A Six Nations which started with a roar at Twickenham eight weeks ago ended on a much less impressive note at Murrayfield yesterday afternoon, with Scotland labouring to a victory which was not as comprehensive as the final score-line suggests against an Italian side who would not give an inch but made far too many mistakes with ball in hand to cause an upset.

Blair Kinghorn’s third try of the match snatched the bonus point in injury time, securing third place in the final league table for the first time since 2018. It’s not a bad outcome when you consider that the world's top two ranked teams were both in this championship, but those heady days of early February when England and Wales were put to the sword seem a long time ago now.

Next stop for Scotland is their four World Cup warm-up matches – against Italy (again), France (twice) and Georgia at the end of July and start of August – before the main event gets going in September. They have winning momentum but won 't feel this performance was a major step in the right direction.

Scotland coughed up two ruck penalties in the middle of the park in the first five minutes. With the first, against Duhan van der Merwe for holding on, Italy went for the posts, but Tommaso Allan pulled his effort to the left. With the second, against Pierre Schoeman for going off his feet, they went for a line-out which established field position from which Allan belatedly nudged the visitors into the lead following a George Turner offside.

The Italians will be frustrated that they did come away from that period of pressure with seven points because a loose pass from Paolo Garbisi to Pierre Bruno killed a clear try-scoring opportunity.

Scotland struck back, with a period of pressure culminating in a spectacular finish from van der Merwe, who clattered the corner flag under pressure from Paolo Garbisi but didn't touch the ground. However, Blair Kinghorn pulled his conversion to the left of the posts, and Jack Dempsey then gave away a holding-on penalty at the restart allowing Allan to restore Italy's lead.

The hosts spent the next 10 minutes camped in Italy's 22 but couldn't crack Italy's heroic defence, until Marco Riccioni was sent to the sin-bin for collapsing a scrum.  Winger Simone Gesi had to give ways so that replacement tight-head Pietro Ceccarelli could fill the front-row, creating a backline mismatch which Scotland took immediate advantage of, with Kinghorn ghosting through midfield to score in the very next play.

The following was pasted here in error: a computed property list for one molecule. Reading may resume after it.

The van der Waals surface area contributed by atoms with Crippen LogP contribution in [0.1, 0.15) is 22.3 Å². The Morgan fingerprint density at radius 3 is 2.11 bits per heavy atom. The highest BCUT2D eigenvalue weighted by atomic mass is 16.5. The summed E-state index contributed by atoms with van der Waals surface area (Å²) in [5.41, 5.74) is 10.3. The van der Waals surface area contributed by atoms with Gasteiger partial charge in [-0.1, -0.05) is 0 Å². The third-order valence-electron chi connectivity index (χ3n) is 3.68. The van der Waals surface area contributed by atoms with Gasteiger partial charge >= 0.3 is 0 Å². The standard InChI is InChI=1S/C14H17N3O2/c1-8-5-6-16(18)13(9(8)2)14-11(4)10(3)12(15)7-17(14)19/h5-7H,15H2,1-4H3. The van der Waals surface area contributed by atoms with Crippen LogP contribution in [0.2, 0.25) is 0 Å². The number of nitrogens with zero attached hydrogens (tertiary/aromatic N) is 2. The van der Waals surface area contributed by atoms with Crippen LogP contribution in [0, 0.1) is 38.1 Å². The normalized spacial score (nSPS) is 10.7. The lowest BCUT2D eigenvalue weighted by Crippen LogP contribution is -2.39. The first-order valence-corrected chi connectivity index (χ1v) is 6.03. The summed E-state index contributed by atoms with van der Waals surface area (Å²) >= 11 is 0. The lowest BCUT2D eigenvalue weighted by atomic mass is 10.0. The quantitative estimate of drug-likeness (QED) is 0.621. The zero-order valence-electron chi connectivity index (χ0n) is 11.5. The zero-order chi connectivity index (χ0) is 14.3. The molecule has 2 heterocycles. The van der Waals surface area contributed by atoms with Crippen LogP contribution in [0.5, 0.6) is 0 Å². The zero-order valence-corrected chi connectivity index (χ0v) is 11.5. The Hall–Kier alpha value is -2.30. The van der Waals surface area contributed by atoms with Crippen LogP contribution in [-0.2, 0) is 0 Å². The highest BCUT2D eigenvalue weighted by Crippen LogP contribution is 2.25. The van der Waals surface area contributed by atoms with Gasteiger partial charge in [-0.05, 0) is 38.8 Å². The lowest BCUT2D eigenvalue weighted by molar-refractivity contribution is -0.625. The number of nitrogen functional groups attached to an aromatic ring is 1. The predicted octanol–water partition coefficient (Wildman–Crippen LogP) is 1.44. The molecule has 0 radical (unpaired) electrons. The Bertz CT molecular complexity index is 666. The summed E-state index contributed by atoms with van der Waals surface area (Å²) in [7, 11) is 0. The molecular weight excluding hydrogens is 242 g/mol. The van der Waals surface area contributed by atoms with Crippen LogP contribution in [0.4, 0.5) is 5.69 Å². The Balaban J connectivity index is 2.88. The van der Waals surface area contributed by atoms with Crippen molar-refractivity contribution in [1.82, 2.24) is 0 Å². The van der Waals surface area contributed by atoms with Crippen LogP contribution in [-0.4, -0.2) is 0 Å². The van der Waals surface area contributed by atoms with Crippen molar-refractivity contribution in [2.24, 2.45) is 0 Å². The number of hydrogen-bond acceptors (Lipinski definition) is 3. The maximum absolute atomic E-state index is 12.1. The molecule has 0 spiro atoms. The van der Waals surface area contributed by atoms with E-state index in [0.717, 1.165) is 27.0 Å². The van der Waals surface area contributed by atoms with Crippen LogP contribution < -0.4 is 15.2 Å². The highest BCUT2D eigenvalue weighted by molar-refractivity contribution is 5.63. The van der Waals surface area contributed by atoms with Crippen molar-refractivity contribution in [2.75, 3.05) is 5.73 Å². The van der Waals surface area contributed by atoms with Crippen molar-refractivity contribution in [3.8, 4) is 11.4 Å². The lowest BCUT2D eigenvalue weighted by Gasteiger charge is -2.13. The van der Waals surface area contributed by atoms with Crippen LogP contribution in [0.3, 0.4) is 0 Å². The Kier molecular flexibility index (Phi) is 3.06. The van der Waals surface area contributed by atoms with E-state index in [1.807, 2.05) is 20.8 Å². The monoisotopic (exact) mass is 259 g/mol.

The hosts continued to dominate proceedings but couldn't make it count on the scoreboard. They came close in the final play of the half, with the busy van der Merwe once again prominent, however Gesi managed to get a hand in the way of Kyle Steyn's final pass to Ollie Smith. 

Scotland fired out the blocks at the start of the second half and after a period of pressure on the Italian line they stretched further ahead when Kinghorn rode a double-tackle from Sebastian Negri and Juan Ignacio Brex to claim his second try of the match – but the hosts failed to kick on from there, and, in fact, played second fiddle for most of the rest of the game.

Italy had a chance when scrum-half  Alessandro Fusco swept past Schoeman only to misjedge his pass to Gesi, but there was no mistake just after the hour mark when Paolo Garbisi prodded a neat diagonal grubber into the left corner for Allan to score.

Aschoolboy fumble from Sione Tuipulotu and a side entry penalty from Dempsey as he tried to tidy up the mess summed up the general tenor of Scotland's lacklustre second half. Allan slotted the kick to make it a five point game with 15 minutes to go – which was just a bit too close for comfort.

An Ali Price interception and 45 yard streak downfield livened things up, but that opportunity – rather predictably – came to nothing, with Zander Fagerson penalised several phases later for going off his feet.

Then Scotland found themselves desperately defending their own line during the final five minutes, twice giving away offside penalties via Dempsey and Cameron Redpath, before they caught a break when Giovanni Pettinelli knocked-on right under the home posts.

Then, playing a penalty advantage from the scrum, Price shipped the ball via Kinghorn to van der Merwe on the left wing, who rampaged all the way to halfway before offloading back inside for Kinghorn to finish off. It is the second time he has scored a hat-trick against Italy, the previous occasion being 2019.

Teams –

Scotland: O Smith (B Healy 67); K Steyn, H Jones, S Tuipulotu (C Redpath 67), D van der Merwe; B Kinghorn, B White (A Price 60); P Schoeman (R Sutherland 60), G Turner (E Ashman 50), Z Fagerson ( W Nel, 70), S Skinner, J Gray ( S Cummings 60), J Ritchie, H Watson (M Fagerson, 50), J Dempsey.

Italy: T Allan; P Bruno, J Brex, L Morisi (M Zanon 70), S Gesi (P Ceccarelli 28-39); P Garbisi, A Fusco (A Garbisi 50); D Fischetti (F Zani, 56), G Nicotera (M Manfredi 72), M Riccioni (P Ceccarelli 56-79), E Iachizzi (N Cannone 17-32, 46), F Ruzza, S Negri (M Zuliani 46), M Lamaro, L Cannone (G Pettinelli 60).

Referee: Angus Gardner (Australia)

Scorers –

Scotland: Tries: Van Der Merwe, Kinghorn 3; Con: Kinghorn 3

Italy: Try: Allan; Pen: Allan 3.

Yellow card –

Italy: Riccioni (28mins)